Americans, Briton who thwarted attack get France's top honor
PARIS (AP) -- The president of France pinned his country's highest award, the Legion d'Honneur, on three Americans and a Briton on Monday, saying they "gave a lesson in courage" by subduing a heavily armed attacker on a high-speed train carrying 500 passengers to Paris.
President Francois Hollande said that while two of the Americans who tackled the gunman were soldiers, "on Friday you were simply passengers. You behaved as soldiers but also as responsible men."
Hollande then pinned the medals on U.S. Airman Spencer Stone, National Guardsman Alek Skarlatos, and their longtime friend Anthony Sadler. All took part in subduing the gunman as he moved through the Amsterdam-to-Paris train with an assault rifle strapped to his bare chest. British businessman Chris Norman, who jumped into the fray, also received the medal.
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The Americans looked earnest and slightly overwhelmed - and a little under-dressed - for the unanticipated event in the ornate Elysee Palace. Their short-sleeved polo shirts and khakis contrasted with the gilded and velvet-curtained ceremonial hall as Hollande read out their names one by one - and kissed them on each cheek, in French style.
It was an unusual ceremony for the French president's office too, as dozens of photographers loudly shouted out the Americans' names as they approached Hollande standing on the steps of the palace- unlike the quieter, more-subdued welcome for visiting heads of state. The four men listened to a translation of Hollande's speech through earpieces.
Belgian Prime Minister Charles Michel and U.S. Ambassador Jane Hartley also attended the ceremony, along with the head of French national railway authority SNCF.
See the 'heroes' who thwarted the attack:
The men showed "that faced with terror, we have the power to resist. You also gave a lesson in courage, in will, and thus in hope," Hollande said.
Norman said it was less a question of heroism than survival.
"I said to myself, `You're not going to die sitting there doing nothing,'" he told The Associated Press after the ceremony. "I would do it again. But I don't know - I think you never know the reaction you will have in those kinds of situations."
The businessman said he "never thought I'd ever been given such a medal. I will try to be a credit to this honor."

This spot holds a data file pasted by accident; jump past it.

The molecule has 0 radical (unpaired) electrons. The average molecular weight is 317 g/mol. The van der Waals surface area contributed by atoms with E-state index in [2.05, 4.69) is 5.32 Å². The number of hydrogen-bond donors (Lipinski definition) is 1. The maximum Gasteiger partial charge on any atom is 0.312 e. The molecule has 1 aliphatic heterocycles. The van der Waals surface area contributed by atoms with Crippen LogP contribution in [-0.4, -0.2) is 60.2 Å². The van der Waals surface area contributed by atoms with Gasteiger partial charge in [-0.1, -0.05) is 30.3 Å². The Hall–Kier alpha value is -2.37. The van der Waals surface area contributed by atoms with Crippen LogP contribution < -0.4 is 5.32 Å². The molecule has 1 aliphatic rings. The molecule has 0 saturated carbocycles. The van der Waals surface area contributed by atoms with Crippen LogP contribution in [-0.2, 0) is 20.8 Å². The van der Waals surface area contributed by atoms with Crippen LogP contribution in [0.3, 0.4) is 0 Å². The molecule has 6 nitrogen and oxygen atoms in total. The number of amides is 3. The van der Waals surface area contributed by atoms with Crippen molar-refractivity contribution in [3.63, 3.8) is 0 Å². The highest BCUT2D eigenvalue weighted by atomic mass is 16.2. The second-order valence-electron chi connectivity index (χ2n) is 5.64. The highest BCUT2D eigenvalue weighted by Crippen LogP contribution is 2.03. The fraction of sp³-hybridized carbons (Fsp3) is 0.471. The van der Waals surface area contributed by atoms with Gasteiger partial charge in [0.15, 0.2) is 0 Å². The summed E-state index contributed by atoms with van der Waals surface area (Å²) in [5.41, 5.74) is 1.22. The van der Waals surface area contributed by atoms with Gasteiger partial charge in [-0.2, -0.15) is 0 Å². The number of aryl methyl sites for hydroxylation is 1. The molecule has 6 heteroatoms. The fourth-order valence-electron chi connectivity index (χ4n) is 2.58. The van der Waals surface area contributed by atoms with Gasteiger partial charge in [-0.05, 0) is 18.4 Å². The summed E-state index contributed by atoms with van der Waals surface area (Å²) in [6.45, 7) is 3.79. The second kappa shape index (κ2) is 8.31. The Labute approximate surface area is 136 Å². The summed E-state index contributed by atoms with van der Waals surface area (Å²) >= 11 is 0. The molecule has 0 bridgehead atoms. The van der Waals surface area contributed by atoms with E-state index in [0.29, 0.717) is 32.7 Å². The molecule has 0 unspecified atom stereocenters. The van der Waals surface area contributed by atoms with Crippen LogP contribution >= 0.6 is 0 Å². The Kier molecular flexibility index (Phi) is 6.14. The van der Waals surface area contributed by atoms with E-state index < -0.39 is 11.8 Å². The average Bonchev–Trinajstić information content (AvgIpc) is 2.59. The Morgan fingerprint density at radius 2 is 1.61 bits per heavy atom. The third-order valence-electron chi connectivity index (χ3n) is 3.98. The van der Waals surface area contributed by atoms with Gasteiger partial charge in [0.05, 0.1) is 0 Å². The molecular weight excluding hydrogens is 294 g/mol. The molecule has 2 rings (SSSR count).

His arm in a sling and his eye bruised, the 23-year-old Stone has said he was coming out of a deep sleep when the gunman appeared.
Skarlatos, a 22-year-old National Guardsman who was recently back from Afghanistan, "just hit me on the shoulder and said `Let's go,'" Stone said.
With those words, Hollande said, a "veritable carnage" was avoided.
"Since Friday, the entire world admires your courage, your sangfroid, your spirit of solidarity. This is what allowed you to with bare hands - your bare hands - subdue an armed man. This must be an example for all, and a source of inspiration," Hollande said.
The gunman, identified as 26-year-old Moroccan Ayoub El-Khazzani, is detained and being questioned by French counterterrorism police outside Paris.
El-Khezzani's lawyer, Sophie David, told Le Monde newspaper the gunman is ill-educated, emaciated, and told her he had spent the past six months traveling between Belgium, Germany and Austria, as well as France and Andorra. She said he told her he only intended to rob the train with a cache of guns he came across in a public garden near the train station and is "dumbfounded" that it is being treated as an act of terrorism.
A French passenger was the first to try to stop the attacker and was also honored Monday, but he did not want his identity publicly known, Hollande said, who added "I understand" the decision.
Hollande said another passenger, French-American citizen Mark Moogalian, also intervened. Moogalian is hospitalized with a gunshot wound from the incident - and his wife told Europe-1 radio Monday that he, too, "is among the heroes in this story."
Isabella Risacher-Moogalian described hiding behind train seats from the attacker and then seeing her husband wounded. "He looked at me and said `I'm hit, I'm hit.' He thought it was over and he was going to die," she said.
Associated Press writer Lori Hinnant contributed to this report.